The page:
History alone may not be sufficient in diagnosing pathologic SDB. Polysomnogram (PSG) is the gold standard for diagnosis (13) and should be considered in children with complex medical conditions such as obesity, Down syndrome, craniofacial abnormalities, neuromuscular disorders, sickle cell disease, or mucopolysaccharidoses (14). PSG is also indicated in children for whom the need for surgery is uncertain, such as in the case of tonsillar hypertrophy and lack of sufficient history, or when significant symptoms are present in the face of a negative physical examination (15). Results of the study should be relayed to the anesthesia team prior to surgery.

High kilovoltage lateral neck imaging may be used to evaluate for adenotonsillar hypertrophy in a child who has a difficult examination or a caregiver defers flexible endoscopy (16). Chest radiography should be ordered to look for evidence of pulmonary hypertension or right ventricular hypertrophy in a child with severe obstructive sleep apnea (17). Cine magnetic resonance imaging is a useful radiographic adjunct to the physical examination because it allows the clinician to screen for and to observe airway collapse in three planes (axial, coronal, and sagittal) (18, 19). This is particularly helpful in isolating anatomic sites of airway obstruction in children who have persistent apnea after adenotonsillectomy. Patients with severe obstructive sleep apnea or abnormal electrocardiogram findings on PSG warrant an echocardiogram; On occasion, a normal electrocardiogram may occur even with echocardiographic findings of pulmonary hypertension (17). Laboratories are not routinely ordered prior to surgical intervention unless history is concerning for a bleeding disorder (20).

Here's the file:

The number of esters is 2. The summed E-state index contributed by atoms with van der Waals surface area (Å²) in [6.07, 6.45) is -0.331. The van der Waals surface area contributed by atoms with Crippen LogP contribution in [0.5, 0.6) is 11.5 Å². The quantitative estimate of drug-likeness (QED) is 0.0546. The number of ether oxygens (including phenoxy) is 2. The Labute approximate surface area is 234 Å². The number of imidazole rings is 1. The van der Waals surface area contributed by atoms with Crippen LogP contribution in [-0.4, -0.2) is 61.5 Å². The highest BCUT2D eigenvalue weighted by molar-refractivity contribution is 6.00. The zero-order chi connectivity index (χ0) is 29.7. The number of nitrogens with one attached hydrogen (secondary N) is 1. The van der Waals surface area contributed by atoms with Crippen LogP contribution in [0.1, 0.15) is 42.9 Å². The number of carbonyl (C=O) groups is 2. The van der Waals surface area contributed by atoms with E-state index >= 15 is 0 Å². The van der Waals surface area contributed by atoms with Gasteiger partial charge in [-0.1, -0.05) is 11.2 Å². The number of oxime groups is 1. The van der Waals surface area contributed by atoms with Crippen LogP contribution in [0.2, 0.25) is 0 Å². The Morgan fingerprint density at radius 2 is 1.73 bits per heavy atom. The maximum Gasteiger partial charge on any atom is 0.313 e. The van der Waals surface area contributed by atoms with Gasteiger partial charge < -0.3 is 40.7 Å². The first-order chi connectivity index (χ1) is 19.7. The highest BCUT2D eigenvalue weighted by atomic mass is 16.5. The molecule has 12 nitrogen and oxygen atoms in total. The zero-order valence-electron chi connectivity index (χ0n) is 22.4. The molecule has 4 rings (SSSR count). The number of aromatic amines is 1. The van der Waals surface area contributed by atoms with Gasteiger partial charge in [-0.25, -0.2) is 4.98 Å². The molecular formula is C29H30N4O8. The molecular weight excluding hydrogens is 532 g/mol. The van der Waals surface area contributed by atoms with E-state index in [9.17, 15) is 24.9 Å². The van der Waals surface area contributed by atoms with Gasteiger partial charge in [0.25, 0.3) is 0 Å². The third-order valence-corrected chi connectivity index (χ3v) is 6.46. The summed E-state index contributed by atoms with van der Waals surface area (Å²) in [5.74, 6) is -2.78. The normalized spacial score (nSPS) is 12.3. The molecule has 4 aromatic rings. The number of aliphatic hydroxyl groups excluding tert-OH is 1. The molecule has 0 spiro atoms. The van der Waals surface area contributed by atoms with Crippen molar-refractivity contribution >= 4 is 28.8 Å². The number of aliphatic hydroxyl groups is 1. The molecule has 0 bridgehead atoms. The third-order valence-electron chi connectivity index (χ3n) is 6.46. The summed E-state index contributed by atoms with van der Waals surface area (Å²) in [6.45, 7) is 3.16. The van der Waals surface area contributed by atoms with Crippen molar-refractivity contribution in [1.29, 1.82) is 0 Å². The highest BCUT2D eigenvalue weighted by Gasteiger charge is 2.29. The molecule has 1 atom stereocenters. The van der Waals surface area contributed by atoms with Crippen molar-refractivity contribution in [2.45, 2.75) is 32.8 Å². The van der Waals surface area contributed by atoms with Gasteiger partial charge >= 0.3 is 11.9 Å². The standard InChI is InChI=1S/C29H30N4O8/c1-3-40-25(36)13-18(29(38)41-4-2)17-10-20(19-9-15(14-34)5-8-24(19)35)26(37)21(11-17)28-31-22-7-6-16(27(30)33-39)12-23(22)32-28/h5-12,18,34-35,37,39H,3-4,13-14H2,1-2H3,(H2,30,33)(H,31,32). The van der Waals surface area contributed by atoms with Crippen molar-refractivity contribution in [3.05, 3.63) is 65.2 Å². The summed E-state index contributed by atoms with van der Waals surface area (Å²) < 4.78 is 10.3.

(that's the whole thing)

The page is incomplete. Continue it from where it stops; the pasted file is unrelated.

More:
Medical Intervention

Detailed discussion of medical intervention is beyond the scope of this article; medical therapy will be briefly addressed. Antibiotics are not beneficial in long-term reduction of tonsil hypertrophy, although during acute inflammation, broad spectrum antibiotics may provide a short term decrease in tonsil size; one study reported only 15% of patients avoided surgery in long-term follow up (21). Intranasal steroids are helpful in mild OSA if adenoid hypertrophy is the pre-dominant etiology (2224). If residual sleep apnea (AHI 1–5) is present after adenotonsillectomy, the use of intranasal steroid and montelukast has been demonstrated to improved and/or normalized respiratory and sleep disturbances (25). Oral appliances or functional orthopedic appliances may be helpful in the treatment of children with craniofacial anomalies that are risk factors of apnea (26, 27).

Surgical Techniques

Adenotonsillectomy

Adenotonsillectomy alone is an effective and durable treatment for most children (28) and is the first choice for children with OSA (2830). Adenotonsillectomy may be performed safely in an outpatient setting in children greater than 3 years of age with an American Society for Anesthesia (ASA) Class I/II (low anesthesia risk) (31). The post-operative complication rate is higher in children with craniofacial disorders, failure to thrive, neurological impairment, Down syndrome, obstructive sleep apnea, and children age 3 years or less (32). Children who are at risk for peri-operative complications should remain post-operatively for observation.

Multiple techniques and devices may be used to perform tonsillectomy, which may be influenced by surgeon exposure in training programs and operator experience. Patient recovery times, post-operative morbidities, as well as cost related to the device are also important factors that may drive device choice. Consensus has not been reached regarding the optimal technique with the lowest morbidity (33, 34).